Cultivating Authentic and Respectful Thanksgiving Traditions
Every year on Thanksgiving Day, people across the country gather with loved ones to share a special meal. This breaking-of-bread-style holiday is a well-known ritual, but for many of us, continuing to participate in Thanksgiving with integrity means breaking with traditions that rely on fictionalized accounts of history. Here are some tips for moving beyond outdated narratives of kind-hearted pilgrims and one-dimensional Native Americans towards a more authentic and respectful approach to giving thanks.
1. Make space during your holiday celebration to acknowledge that all land in the United States is Indigenous land.
Start by acknowledging the land beneath you. All land in the United States is Indigenous land. To find out whose land you are on, visit https://native-land.ca/. Current Indigenous land movements, such as #NoDAPL and Protect Juristac, provide a framework for rebuilding our relationship with the land and honoring its Indigenous stewards. The ACLU of Northern California recognizes that it exists on the occupied territory of over 100 tribes; see our land acknowledgment here.
2. Challenge the false and harmful Thanksgiving origin story.
The arrival of European settlers led to the displacement and decimation of Indigenous populations through disease, forced relocation, and outright genocide—a reality that exists in sharp contrast to the romanticized story of an amicable feast between “pilgrims and Indians.” Be critical of Thanksgiving stories that flatten the rich cultural diversity of Indigenous people and reduce them to background characters in colonial history.
3. Counter the narrative that Native people exist in the past and clearly establish links between history and the ongoing impacts of settler colonialism.
Settler colonialism involves the systematic removal, assimilation, and eradication of Indigenous cultures, languages, and people, with the deliberate aim of supplanting them with an invasive settler society. This form of colonialism is not just a historical event but an ongoing process that continues to negatively affect Indigenous communities today. One of the many issues with the Thanksgiving myth is that it creates a false sense of historical closure by portraying Indigenous people and Tribes as existing in the past. Indigenous people are still here, and they are actively shaping their own futures. Be clear that settler colonial violence is ongoing and call out contemporary issues Indigenous communities face, such as land theft, threats to sacred sites, discrimination in education and child welfare systems, bias in the criminal legal system, and attacks on tribal sovereignty, among others.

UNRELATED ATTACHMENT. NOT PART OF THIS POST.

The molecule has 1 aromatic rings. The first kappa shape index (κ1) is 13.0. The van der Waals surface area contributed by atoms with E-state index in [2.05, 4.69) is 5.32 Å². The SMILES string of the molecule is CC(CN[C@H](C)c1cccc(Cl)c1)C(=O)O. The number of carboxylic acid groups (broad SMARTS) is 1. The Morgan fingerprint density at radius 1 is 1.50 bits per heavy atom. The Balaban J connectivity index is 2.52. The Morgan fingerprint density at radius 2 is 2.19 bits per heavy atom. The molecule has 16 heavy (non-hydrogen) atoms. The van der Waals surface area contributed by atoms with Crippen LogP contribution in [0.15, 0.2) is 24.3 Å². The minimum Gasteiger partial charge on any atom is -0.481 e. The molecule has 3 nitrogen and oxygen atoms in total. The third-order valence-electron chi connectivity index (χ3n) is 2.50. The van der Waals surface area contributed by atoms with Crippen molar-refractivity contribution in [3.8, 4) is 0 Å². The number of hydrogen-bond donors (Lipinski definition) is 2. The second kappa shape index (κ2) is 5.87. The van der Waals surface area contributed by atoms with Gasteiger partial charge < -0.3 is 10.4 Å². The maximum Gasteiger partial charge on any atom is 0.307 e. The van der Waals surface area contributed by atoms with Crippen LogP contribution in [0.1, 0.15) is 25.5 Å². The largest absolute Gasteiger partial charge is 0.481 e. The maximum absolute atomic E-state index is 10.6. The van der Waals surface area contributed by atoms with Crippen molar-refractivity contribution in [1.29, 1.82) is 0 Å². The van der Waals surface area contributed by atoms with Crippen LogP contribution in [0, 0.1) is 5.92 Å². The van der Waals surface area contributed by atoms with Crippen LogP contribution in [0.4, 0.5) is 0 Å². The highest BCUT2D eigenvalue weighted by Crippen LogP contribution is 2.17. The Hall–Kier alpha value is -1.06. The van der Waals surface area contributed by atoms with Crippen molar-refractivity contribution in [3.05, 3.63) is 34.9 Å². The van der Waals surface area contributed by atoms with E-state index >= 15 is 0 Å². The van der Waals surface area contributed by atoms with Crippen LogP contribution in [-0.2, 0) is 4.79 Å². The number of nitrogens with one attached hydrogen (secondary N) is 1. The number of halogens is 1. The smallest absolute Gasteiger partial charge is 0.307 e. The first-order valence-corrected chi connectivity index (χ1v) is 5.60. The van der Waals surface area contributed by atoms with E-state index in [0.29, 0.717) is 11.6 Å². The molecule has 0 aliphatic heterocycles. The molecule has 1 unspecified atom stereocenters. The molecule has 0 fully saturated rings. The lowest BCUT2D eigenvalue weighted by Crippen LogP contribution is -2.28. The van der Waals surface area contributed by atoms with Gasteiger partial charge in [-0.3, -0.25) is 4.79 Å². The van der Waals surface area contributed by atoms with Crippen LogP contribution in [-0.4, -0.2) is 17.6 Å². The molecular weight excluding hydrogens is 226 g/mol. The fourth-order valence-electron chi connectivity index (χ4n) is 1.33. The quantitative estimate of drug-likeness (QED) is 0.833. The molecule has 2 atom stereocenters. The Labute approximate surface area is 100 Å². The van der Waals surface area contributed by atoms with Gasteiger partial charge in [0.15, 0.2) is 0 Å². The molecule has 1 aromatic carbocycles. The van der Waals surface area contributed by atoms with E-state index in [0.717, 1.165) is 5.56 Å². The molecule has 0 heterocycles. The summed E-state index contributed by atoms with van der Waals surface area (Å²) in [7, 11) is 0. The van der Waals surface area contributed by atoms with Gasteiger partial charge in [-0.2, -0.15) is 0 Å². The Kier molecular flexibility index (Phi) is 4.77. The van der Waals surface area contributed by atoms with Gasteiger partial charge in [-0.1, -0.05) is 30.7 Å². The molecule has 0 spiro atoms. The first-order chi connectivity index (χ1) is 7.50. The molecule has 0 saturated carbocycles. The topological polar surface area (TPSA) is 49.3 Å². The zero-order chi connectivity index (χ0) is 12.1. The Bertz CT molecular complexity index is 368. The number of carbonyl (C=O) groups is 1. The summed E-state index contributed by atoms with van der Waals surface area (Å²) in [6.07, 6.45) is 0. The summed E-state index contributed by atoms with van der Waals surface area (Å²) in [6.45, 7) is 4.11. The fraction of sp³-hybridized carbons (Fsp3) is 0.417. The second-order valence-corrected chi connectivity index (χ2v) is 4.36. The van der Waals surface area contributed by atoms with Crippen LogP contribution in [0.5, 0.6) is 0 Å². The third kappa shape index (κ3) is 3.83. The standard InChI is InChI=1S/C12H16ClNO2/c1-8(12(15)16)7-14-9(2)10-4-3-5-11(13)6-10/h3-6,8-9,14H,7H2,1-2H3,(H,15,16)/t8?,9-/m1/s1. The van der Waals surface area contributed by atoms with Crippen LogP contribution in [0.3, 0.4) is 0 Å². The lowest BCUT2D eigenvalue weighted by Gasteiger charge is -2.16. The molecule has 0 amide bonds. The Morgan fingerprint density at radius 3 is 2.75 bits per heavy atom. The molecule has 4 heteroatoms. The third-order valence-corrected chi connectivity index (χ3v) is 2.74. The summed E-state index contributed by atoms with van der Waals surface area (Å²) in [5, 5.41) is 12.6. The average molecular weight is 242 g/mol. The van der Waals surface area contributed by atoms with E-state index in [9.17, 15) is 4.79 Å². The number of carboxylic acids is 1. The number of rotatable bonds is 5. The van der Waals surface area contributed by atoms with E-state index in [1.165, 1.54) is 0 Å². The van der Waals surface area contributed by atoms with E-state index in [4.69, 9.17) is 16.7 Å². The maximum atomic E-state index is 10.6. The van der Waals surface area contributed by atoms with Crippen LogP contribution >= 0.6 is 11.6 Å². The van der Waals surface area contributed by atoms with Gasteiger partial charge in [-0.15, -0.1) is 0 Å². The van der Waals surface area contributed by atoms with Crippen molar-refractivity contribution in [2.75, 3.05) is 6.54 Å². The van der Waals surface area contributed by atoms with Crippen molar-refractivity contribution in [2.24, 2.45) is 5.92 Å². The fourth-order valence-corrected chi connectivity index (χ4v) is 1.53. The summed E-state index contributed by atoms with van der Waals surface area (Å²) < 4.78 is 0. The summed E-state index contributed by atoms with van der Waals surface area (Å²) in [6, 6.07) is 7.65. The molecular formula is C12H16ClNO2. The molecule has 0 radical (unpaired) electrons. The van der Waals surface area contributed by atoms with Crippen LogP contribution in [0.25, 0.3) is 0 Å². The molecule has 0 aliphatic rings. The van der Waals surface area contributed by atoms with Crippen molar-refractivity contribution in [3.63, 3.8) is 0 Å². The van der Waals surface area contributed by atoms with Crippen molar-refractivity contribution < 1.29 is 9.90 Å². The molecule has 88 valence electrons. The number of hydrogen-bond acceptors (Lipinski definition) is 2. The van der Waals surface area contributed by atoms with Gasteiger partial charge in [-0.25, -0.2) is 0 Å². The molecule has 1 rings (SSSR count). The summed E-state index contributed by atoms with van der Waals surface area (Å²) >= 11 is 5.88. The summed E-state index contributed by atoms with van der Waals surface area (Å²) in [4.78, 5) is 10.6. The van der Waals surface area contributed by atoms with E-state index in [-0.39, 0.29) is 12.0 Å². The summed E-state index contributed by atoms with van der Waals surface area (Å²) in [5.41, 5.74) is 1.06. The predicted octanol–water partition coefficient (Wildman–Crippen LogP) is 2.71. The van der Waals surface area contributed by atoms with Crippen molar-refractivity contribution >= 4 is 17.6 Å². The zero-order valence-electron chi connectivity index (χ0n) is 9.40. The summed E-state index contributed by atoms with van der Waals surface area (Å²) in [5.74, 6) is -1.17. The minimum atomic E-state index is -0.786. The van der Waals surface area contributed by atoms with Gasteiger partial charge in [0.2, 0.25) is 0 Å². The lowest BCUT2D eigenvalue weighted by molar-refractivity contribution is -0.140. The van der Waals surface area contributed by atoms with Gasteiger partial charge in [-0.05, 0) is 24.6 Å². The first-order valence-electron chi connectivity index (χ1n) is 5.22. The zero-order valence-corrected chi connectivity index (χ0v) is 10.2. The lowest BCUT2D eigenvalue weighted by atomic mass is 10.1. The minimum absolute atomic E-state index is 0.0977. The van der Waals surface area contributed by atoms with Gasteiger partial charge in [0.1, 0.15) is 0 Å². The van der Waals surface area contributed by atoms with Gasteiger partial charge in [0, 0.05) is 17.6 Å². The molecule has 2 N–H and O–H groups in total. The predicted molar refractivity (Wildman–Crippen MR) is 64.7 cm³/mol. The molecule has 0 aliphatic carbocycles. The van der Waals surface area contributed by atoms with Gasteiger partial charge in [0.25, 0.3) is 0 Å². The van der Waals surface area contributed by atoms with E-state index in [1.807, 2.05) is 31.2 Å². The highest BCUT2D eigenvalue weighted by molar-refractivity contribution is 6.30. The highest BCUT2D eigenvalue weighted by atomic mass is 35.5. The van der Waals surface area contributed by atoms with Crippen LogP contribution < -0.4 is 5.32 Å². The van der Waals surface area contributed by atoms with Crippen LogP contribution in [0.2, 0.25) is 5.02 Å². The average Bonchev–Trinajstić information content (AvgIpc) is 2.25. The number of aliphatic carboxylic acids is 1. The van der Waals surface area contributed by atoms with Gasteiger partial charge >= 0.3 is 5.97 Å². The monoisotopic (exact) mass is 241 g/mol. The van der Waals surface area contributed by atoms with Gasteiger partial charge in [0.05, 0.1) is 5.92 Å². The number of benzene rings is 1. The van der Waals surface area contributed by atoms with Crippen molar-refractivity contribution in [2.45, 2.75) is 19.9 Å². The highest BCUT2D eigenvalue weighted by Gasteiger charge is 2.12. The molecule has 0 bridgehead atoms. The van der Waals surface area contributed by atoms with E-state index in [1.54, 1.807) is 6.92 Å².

4. Consider what foods on your table are Indigenous and learn about Indigenous food systems.
Many foods prepared for Thanksgiving are Indigenous foods: squash, corn, beans, pumpkins, and more. When Native people were violently removed from their land by white settlers, many Indigenous food traditions were lost. The forced displacement of Indigenous peoples was (and still is) a deliberate attempt to sever Indigenous people from their traditional ways of living, including food production and ceremony. However, many Indigenous-led movements are actively working to restore ancestral food practices. Crystal Pardue (Chumash), staff attorney in the Racial Justice Program at the American Civil Liberties Union, writes, “Native American people around the country have been reclaiming traditional foods, decolonizing their diets, and relearning how to use food as medicine. Health outcomes are slowly but surely improving, and Native American people are keeping cultural food practices alive for generations to come.”
5. Actively affirm that anti-racism and decolonization work is the responsibility of everyone not only during Thanksgiving, but always.
Dismantling harmful rhetoric about Thanksgiving and Native American history is the work of everyone. Be a vocal proponent for an inclusive and accurate portrayal of history in school curricula. Support Indigenous-led movements in their efforts to restore land rights, preserve tribal sovereignty, and protect sacred sites. Educate yourself and others about Indigenous cultures and histories, and seek out literature, movies, and events that elevate Indigenous voices and experiences.
To learn more about Indigenous history and how to further decolonize your Thanksgiving, please check out these resources:
- Democracy Now! Interview with Historian Roxanne Dunbar-Ortiz on Thanksgiving
- Book Excerpt: The Real Thanksgiving by Roxanne Dunbar-Ortiz and Dina Gilio-Whitaker
- An Indigenous Peoples’ History of the United States by Roxanne Dunbar-Ortiz
- Decolonizing Thanksgiving by Crystal Pardue
- North American Traditional Indigenous Food Systems
- Decolonizing Thanksgiving and Reviving Indigenous Relationships to Food by M. Karlos Baca
- 2022 Rethinking Thanksgiving Toolkit by Indigenous Solidarity Network
- Decolonizing Thanksgiving: A Toolkit for Combatting Racism in Schools by Lindsey Passenger Wieck